Pre-Market Approval or 510(k)? You need to know

Many lawyers and clients ask the question “Can you sue a medical device company if the medical device has been approved by the Food and Drug Administration (FDA)?” My answer is “It depends on what process was used to approve the medical device”. PMA or 510(k)? You need to know It accounts for about 4,000 products a year that are classified as moderate risk to patient safety.

Then I ask “Was the failed product a PMA device or a 510(k) device?” Currently, patients can’t file lawsuits against medical device makers when their products were approved by the FDA using the Pre-Market Approval (PMA) process. Seems like most medical device companies would opt for the PMA process since they can’t be sued if their products failed after having been approved by the FDA’s PMA process. Not so. Only a fraction of the medical devices are approved under the more stringent and time consuming PMA process as opposed to the 510(k) faster track. It takes more time under the PMA process because the PMA process requires clinical tests and inspections.

Most medical products currently on the market have been “cleared” in the FDA’s 510k process. This process is hugely favored by the medical device industry. It accounts for about 4,000 products a year that are classified as moderate risk to patient safety.

Under the 510(k), applicants ask FDA examiners to approve a new device because it is “substantially equivalent” to an existing device, called a predicate. This process requires manufacturing companies to provide information to the FDA for evaluation of the proposed mesh. Characteristics of the new devices, such as biocompatibility, are included from studies usually funded by the companies themselves. The common practice is for the manufacturer to determine which previously FDA-cleared product their new product is most similar to. If the FDA agrees, a predicate is established, cleared and labeled as an equivalent product.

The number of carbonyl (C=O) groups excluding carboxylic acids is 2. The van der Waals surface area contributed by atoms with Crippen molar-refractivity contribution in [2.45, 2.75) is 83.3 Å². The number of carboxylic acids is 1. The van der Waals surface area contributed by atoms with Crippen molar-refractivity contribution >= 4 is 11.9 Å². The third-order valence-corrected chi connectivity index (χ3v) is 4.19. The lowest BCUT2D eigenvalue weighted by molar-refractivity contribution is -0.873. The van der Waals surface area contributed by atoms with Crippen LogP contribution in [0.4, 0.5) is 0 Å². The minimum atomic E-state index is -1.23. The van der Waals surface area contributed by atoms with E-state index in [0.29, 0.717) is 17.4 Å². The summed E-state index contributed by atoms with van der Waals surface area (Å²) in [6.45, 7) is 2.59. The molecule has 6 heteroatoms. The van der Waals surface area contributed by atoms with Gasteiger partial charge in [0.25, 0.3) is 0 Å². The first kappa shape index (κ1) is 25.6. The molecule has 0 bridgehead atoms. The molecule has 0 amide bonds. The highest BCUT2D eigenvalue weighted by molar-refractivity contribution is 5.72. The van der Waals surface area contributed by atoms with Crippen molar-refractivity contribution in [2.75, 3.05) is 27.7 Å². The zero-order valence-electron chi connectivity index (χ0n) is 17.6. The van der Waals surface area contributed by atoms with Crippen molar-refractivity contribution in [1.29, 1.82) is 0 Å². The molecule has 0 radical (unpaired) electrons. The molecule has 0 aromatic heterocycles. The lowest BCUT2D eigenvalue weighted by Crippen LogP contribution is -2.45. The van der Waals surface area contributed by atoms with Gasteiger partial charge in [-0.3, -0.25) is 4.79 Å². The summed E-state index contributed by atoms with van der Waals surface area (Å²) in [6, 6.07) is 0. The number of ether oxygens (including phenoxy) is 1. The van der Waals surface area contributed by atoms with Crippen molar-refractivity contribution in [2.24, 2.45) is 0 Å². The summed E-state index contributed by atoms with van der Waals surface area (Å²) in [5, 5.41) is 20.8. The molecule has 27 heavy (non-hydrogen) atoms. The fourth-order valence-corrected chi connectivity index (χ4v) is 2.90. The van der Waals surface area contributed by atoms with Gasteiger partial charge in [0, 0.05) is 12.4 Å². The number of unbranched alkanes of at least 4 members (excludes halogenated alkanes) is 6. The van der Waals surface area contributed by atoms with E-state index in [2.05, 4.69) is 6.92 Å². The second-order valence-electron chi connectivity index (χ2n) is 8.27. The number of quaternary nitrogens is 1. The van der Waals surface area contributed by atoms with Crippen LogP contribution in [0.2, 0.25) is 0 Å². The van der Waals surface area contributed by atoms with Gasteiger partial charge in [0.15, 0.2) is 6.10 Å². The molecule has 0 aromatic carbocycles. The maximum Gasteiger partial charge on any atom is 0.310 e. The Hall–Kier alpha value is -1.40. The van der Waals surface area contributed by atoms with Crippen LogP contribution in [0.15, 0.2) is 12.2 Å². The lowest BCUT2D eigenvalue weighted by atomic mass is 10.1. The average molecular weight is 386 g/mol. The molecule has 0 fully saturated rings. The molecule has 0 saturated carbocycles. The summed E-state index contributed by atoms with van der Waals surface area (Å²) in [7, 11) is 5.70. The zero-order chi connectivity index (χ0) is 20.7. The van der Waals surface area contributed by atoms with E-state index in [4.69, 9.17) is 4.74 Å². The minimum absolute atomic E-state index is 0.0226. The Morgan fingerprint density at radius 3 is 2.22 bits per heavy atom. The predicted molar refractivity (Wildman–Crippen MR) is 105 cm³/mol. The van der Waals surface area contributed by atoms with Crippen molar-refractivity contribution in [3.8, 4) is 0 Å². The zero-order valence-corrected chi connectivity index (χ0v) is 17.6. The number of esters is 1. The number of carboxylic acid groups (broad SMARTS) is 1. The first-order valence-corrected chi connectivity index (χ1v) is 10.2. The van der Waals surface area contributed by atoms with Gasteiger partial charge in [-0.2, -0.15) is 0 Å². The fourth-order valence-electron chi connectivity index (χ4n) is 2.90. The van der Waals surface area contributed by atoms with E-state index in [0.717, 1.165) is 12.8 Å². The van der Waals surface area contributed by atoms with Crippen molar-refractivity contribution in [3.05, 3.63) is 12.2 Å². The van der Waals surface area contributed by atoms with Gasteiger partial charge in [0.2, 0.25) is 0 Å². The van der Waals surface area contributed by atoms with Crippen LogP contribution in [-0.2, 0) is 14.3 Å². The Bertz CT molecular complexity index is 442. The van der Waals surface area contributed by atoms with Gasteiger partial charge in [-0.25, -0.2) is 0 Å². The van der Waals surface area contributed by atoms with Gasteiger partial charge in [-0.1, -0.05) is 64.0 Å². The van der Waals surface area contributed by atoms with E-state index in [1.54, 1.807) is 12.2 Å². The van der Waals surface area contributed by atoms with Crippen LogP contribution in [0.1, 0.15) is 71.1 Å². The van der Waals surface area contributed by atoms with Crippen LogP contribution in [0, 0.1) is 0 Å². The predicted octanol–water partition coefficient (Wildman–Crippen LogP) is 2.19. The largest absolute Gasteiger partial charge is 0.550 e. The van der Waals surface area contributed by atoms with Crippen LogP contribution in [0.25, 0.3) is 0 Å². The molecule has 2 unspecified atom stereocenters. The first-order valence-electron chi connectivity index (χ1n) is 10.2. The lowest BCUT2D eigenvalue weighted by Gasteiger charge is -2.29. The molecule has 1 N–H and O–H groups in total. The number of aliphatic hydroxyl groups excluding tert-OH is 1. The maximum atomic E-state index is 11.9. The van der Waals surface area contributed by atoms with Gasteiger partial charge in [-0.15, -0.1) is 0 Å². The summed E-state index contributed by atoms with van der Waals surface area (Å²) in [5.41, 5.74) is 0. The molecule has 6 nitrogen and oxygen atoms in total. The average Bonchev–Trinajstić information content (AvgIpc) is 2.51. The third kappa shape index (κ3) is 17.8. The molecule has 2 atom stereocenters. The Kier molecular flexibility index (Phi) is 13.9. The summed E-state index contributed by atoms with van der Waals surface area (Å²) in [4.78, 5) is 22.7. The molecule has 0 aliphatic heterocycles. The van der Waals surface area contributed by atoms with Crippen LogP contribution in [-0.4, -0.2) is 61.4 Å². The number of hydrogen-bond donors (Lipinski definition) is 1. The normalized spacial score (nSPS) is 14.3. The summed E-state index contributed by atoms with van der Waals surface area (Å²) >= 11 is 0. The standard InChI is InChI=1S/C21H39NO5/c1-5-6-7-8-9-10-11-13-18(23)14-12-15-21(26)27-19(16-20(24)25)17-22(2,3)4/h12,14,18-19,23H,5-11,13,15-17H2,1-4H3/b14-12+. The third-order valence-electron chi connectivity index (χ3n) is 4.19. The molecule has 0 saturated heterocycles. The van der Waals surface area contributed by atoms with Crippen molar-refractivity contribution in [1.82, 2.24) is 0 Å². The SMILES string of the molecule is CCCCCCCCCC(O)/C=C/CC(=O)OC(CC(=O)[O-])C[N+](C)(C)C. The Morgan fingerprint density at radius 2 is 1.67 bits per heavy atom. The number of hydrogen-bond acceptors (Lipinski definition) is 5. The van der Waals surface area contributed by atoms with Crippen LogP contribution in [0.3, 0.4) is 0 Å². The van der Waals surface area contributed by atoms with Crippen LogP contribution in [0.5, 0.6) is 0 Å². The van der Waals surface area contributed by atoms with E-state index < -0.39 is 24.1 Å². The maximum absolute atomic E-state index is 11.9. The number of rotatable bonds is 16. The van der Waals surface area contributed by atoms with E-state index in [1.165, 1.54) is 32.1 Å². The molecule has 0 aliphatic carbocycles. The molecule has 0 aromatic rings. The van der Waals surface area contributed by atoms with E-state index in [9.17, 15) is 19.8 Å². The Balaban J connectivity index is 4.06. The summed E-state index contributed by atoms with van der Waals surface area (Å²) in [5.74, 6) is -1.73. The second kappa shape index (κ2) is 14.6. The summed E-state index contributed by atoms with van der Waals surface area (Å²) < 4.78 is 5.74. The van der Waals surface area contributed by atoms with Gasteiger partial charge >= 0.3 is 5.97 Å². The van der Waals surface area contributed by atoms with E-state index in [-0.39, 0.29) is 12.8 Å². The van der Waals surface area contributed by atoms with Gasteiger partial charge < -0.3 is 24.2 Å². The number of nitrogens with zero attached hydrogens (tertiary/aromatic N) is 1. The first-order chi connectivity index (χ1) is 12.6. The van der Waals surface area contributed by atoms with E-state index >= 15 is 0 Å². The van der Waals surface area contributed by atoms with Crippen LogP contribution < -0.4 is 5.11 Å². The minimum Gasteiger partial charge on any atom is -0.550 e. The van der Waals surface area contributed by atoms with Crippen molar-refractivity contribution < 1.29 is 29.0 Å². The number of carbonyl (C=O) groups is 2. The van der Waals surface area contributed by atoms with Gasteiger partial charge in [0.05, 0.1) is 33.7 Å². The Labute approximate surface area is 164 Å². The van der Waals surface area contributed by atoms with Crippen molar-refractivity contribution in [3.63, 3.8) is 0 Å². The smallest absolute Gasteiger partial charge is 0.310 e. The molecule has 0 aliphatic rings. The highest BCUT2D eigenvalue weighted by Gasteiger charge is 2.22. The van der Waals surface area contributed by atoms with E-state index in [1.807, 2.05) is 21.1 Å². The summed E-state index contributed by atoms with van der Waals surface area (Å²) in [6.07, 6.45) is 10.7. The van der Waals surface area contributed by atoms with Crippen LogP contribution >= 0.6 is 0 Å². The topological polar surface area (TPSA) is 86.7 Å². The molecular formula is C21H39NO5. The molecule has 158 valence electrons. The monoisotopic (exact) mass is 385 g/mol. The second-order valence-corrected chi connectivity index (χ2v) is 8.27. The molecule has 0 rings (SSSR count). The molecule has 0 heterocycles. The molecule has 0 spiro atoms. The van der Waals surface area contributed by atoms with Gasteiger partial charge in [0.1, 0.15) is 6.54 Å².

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The 510(k) process has been criticized by patient and consumer advocacy groups for years because so often the process approves what prove to be dangerous products. These products such as the Stryker Orthopaedic’s Rejuvenate and ABG II hip implant systems, Mentor Corportation’s Mentor ObTape, Johnson and Johnson’s DePuy ASR hip, and Boston Scientific’s ProteGen Sling have been proven failures. And, they haven’t just destroyed lives and cost patients billions of dollars in medical costs, since these products are typically used in older populations, taxpayers through Medicare have often been left to foot this extraordinary bill!

By: Mark DiCello